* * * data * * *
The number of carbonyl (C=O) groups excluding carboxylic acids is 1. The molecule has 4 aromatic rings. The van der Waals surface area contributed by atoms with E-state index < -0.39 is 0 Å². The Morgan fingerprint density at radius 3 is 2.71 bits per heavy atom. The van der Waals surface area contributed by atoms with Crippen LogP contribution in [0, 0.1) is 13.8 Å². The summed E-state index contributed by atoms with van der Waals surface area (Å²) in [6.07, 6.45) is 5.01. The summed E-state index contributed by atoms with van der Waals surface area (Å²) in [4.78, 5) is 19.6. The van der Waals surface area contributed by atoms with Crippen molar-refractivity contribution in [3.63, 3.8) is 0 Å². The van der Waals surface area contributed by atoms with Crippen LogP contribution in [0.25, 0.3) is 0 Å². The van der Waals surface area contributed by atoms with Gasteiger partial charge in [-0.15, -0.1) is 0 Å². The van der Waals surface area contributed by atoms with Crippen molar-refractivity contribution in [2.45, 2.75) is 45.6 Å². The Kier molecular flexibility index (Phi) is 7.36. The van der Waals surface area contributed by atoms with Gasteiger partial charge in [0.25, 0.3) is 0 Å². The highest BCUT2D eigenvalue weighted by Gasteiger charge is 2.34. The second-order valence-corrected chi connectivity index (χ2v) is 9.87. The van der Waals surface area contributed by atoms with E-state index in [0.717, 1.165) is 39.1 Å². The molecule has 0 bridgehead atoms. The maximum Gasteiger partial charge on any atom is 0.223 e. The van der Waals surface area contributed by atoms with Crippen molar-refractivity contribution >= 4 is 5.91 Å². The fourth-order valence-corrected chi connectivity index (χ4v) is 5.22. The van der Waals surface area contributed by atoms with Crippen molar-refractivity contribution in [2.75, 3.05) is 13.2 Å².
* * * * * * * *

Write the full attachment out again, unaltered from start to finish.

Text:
The number of carbonyl (C=O) groups excluding carboxylic acids is 1. The molecule has 4 aromatic rings. The van der Waals surface area contributed by atoms with E-state index < -0.39 is 0 Å². The Morgan fingerprint density at radius 3 is 2.71 bits per heavy atom. The van der Waals surface area contributed by atoms with Crippen LogP contribution in [0, 0.1) is 13.8 Å². The summed E-state index contributed by atoms with van der Waals surface area (Å²) in [6.07, 6.45) is 5.01. The summed E-state index contributed by atoms with van der Waals surface area (Å²) in [4.78, 5) is 19.6. The van der Waals surface area contributed by atoms with Crippen molar-refractivity contribution in [3.63, 3.8) is 0 Å². The van der Waals surface area contributed by atoms with Crippen LogP contribution in [0.25, 0.3) is 0 Å². The van der Waals surface area contributed by atoms with Gasteiger partial charge in [-0.15, -0.1) is 0 Å². The van der Waals surface area contributed by atoms with Crippen molar-refractivity contribution in [2.45, 2.75) is 45.6 Å². The Kier molecular flexibility index (Phi) is 7.36. The van der Waals surface area contributed by atoms with Gasteiger partial charge in [0.25, 0.3) is 0 Å². The highest BCUT2D eigenvalue weighted by Gasteiger charge is 2.34. The second-order valence-corrected chi connectivity index (χ2v) is 9.87. The van der Waals surface area contributed by atoms with E-state index in [0.717, 1.165) is 39.1 Å². The molecule has 0 bridgehead atoms. The maximum Gasteiger partial charge on any atom is 0.223 e. The van der Waals surface area contributed by atoms with Crippen molar-refractivity contribution >= 4 is 5.91 Å². The fourth-order valence-corrected chi connectivity index (χ4v) is 5.22. The van der Waals surface area contributed by atoms with Crippen molar-refractivity contribution in [2.75, 3.05) is 13.2 Å².